21. Electron transport in the chloroplast membraneATP production by H+ gradient

  22. Chloroplast ATP synthase (ATPase) • In plants ATP synthase is present in chloroplasts (CF1FO-ATP synthase). The enzyme is integrated into thylakoid membrane; the CF1-part sticks into stroma, where dark reactions of photosynthesis (Also called the light-independent reactions or the Calvin cycle) and ATP synthesis take place. The overall structure and the catalytic mechanism of the chloroplast ATP synthase are almost the same as those of the mitochondrial enzyme. However, in chloroplasts the proton motive force is generated not by respiratory electron transport chain, but by primary photosynthetic proteins.

  23. Light-independent reaction In photosynthesis, the light-independent reactions, also somewhat misleadingly called the dark reactions (they don't require darkness, but they require the products of the light reactions), are chemical reactions that convert carbon dioxide and other compounds into glucose. It occurs in the stroma, the fluid filled area of a chloroplast outside of the thylakoid membranes. These reactions, unlike the light-dependent reactions, do not need light to occur; hence the term dark reactions. These reactions take the products of the light-dependent reactions and perform further chemical processes on them. There are three phases to the light-independent reactions, collectively called the Calvin Cycle: Carbon Fixation, Reduction reactions, and ribulose 1,5-biphosphate (RuBP) regeneration.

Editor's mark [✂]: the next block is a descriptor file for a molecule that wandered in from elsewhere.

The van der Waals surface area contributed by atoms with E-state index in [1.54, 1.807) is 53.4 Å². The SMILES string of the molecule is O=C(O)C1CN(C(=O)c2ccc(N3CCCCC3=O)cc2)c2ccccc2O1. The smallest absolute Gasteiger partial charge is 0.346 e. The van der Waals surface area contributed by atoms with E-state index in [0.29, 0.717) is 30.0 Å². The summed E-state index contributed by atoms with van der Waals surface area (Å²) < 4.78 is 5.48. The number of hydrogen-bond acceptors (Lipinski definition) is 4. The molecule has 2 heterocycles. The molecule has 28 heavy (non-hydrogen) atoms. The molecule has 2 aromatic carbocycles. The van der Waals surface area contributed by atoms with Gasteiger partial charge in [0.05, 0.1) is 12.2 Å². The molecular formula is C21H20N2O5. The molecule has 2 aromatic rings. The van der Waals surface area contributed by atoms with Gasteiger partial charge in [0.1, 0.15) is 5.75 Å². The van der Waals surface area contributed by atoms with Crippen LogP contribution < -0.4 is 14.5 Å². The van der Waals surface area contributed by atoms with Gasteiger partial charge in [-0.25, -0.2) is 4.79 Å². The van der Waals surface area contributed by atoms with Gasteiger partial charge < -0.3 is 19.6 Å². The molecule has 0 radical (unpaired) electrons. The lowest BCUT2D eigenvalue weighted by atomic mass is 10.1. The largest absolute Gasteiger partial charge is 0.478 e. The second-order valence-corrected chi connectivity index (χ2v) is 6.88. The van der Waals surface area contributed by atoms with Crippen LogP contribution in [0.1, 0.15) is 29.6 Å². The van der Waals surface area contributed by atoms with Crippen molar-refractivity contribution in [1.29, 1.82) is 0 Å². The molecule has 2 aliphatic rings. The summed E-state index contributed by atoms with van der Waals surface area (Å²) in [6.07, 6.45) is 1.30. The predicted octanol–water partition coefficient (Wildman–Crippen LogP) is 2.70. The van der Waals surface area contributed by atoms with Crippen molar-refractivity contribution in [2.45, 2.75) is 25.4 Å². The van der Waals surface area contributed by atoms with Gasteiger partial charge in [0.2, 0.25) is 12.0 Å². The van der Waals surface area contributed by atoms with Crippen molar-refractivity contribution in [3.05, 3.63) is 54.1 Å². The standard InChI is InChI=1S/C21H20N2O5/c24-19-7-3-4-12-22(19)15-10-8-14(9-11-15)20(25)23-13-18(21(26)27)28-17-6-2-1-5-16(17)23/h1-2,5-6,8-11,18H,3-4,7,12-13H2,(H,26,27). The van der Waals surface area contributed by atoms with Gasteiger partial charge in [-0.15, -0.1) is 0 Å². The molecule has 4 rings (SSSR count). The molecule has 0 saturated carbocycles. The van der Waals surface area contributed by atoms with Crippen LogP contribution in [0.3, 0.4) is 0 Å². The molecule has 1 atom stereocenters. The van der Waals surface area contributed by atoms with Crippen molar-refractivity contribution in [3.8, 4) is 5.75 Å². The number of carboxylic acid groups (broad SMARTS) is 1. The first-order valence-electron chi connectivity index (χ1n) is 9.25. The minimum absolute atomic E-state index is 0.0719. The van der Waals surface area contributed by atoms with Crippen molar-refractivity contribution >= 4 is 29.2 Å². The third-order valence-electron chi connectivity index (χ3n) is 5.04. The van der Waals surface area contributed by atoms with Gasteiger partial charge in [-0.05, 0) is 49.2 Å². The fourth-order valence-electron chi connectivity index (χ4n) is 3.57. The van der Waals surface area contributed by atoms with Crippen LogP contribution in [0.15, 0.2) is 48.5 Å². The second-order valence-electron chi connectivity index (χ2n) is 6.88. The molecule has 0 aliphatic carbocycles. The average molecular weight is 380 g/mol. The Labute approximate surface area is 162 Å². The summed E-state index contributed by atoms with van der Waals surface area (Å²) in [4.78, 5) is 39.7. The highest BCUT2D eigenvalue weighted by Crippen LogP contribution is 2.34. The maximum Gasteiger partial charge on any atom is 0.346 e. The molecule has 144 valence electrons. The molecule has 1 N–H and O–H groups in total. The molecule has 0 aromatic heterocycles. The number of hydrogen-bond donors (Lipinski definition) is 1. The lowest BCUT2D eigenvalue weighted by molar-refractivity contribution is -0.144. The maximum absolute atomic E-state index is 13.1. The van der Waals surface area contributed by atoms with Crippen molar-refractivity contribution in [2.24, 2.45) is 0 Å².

24. The Calvin cycle • The enzymes in the Calvin cycle are functionally equivalent to many enzymes used in other metabolic pathways such as gluconeogenesis and the pentose phosphate pathway, but they are to be found in the chloroplast stroma instead of the cell cytoplasm, separating the reactions. They are activated in the light (which is why the name "dark reaction" is misleading), and also by products of the light-dependent reaction. These regulatory functions prevent the Calvin cycle from operating in reverse to respiration, which would create a continuous cycle of carbon dioxide being reduced to carbohydrates, and carbohydrates being respired to carbon dioxide. Energy (in the form of ATP) would be wasted in carrying out these reactions that have no net productivity. • The sum of reactions in the Calvin cycle is the following: • 3 CO2 + 6 NADPH + 5 H2O + 9 ATP → C3H5O3-PO32- + 2 H+ + 6 NADP+ + 9 ADP + 8 PiOR3 CO2 + 6 C21H29N7O17P3 + 5 H2O + 9 C10H16N5O13P3 → C3H5O3-PO32- + 2 H+ + 6 NADP+ + 9 C10H15N5O10P2 + 8 Pi • It should be noted that hexose (six carbon) sugars are not a product of the Calvin cycle. Although many texts list a product of photosynthesis as C6H12O6, this is mainly a convenience to counter the equation of respiration, where six-carbon sugars are oxidized in mitochondria. The carbohydrate products of the Calvin Cycle are three-carbon sugar phosphate molecules, or "triose phosphates," specifically, glyceraldehyde-3-phosphate.